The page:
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Department of Geography


Professor Sarah A Radcliffe FBA

Professor of Latin American Geography and Fellow of Christ’s College



  • 1986-1987: Post-Doctoral Researcher, Institute of Latin American Studies, University of Liverpool
  • 1987-1990: Post-Doctoral Fellow, Centre of Latin American Studies, University of Cambridge
  • 1990-1995: Lecturer, Department of Geography, Royal Holloway University of London
  • 1995-2002: University Lecturer, Department of Geography, University of Cambridge
  • 2002-2008: Senior Lecturer, Department of Geography, University of Cambridge
  • 2008-2012: Reader in Latin American Geography, Department of Geography, University of Cambridge
  • 2012- present: Professor of Latin American Geography


  • BSc Geography and Anthropology, University College London
  • PhD on Migration, Rural Households and Andean Development, University of Liverpool


Research interests

Social and Territorial Inequalities in Latin America research programme

Sarah’s research engages with social and territorial inequalities in Latin America. Currently, I am working across four main areas:

  • Geographies of Indigenous Citizenship: In collaboration with PhD students and colleagues in Peru and Ecuador I am undertaking research to track the ways Indigenous groups rework existing substantive citizenship and articulate practices and meanings of citizenship with Indigenous practice and politics. Funded by the Leverhulme Trust, this project examines the daily practices and spaces through which citizenship is articulated relationally through exclusion and in alternative conceptions and practices. See [website also in Spanish] The research builds on previous research in Chile with Mapuche youth and their perspectives on becoming citizens in a neoliberal and conditionally-multicultural country (ESRC funded 2011-14).
  • Equality in diversity: policy, practice and people in Ecuador’s Buen Vivir. Funded by the British Academy, Isaac Newton Trust, and ESRC Impact Acceleration Account, this research explores the institutional, conceptual and socio-political dynamics associated with implementing a rights-based form of citizenship and development. Ongoing research in Ecuador speaks to debates around participatory and inclusive development, while also providing lessons for the Sustainable Development Goals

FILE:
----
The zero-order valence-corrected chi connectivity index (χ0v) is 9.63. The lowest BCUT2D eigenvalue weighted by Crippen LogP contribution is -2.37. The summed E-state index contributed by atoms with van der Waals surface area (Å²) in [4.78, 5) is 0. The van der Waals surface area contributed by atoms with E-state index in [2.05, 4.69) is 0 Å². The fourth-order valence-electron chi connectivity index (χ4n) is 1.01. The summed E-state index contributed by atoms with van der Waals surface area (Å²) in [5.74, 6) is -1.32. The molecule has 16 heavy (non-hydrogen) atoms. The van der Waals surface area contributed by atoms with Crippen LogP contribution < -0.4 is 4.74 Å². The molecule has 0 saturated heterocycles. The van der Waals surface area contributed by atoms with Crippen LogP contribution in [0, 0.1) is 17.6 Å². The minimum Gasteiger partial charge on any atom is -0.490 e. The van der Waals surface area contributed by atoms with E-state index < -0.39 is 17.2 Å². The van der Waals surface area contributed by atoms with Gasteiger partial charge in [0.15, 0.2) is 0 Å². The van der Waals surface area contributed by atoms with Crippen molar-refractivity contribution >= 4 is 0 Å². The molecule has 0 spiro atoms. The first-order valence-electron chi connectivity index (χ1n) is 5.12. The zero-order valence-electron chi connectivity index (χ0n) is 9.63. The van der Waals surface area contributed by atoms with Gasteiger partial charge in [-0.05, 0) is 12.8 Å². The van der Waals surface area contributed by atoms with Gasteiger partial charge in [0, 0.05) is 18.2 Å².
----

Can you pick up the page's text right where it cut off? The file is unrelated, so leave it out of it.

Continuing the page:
• Intersectional dynamics of power, development and new forms of knowledge production. Recent research examined Indigenous women’s experiences of exclusion from development and their intersectional proposals for policy change (funded by ESRC). Listen here to a seminar given by Sarah Radcliffe on the topic of decolonizing development and contemporary politics in Ecuador. The seminar was given at the Institute for the Americas in December 2015.
  • Decolonial Geographies: I am interested in the ways in which we could learn about, write, and do geography in ways that open it out to other ways of seeing, living in and knowing the world. As well as writing an introductory book on the topic at the moment, I was Chair for the 2017 Royal Geographical Society with IBG conference, which addressed the theme ‘Decolonising Geographical Knowledges’ and I run a Decolonial Research Lab with graduates and post-docs.

Research students

Sarah has supervised numerous PhD students from the UK, Europe and Latin America. I am currently supervising student work on Indigenous autonomous territories, on street-level bureaucrats and new state formations in Ecuador, the Amazonian bioeconomy in Brazil, colonial histories of education in Zimbabwe, water insecurity in upstate New York, and Indigenous women’s work in peri-urban low-income settlements in Bolivia. Recent and current PhD topics include:

  • Indigeneity and diaspora political geographies among Amazigh in Paris
  • Epera women and body-territory in settler colonialism in Ecuador
  • Indigenous women, gender-ethnic performance and political participation in Yucatán, Mexico
  • Grounded experiences of low-income rural women of Peru’s Conditional Cash Transfer

Potential PhD students

I am not taking applications for PhD research at Cambridge from October 2022, although I am able to take enquiries from potential MPhil students in Geography and Latin American Studies. The research topics related to postcolonial citizenship, indigeneity, decolonizing geography, and critical approaches to development are those closest to my current research.  My research expertise is in the Andean countries, although I have  supervised students’ work in Mexico, Costa Rica, Guatemala, the United States and indigeneity in Europe. If you have another topic in mind, you’re welcome to contact me directly if you think there may be interests in common.

Reading group


[Publications will be loaded automatically from the University’s publications database…]


Sarah teaches on undergraduate courses in the Geographical Tripos:

  • Second Year: Citizenship, Cities and Civil Society
  • Third Year: Geographies of Postcolonialism and Decoloniality

External activities

  • Member of Advisory group, Santo Domingo Centre of Excellence for Latin American Research, British Museum, London, 2019-present
  • Former Chair of Management Committee of Centre of Latin American Studies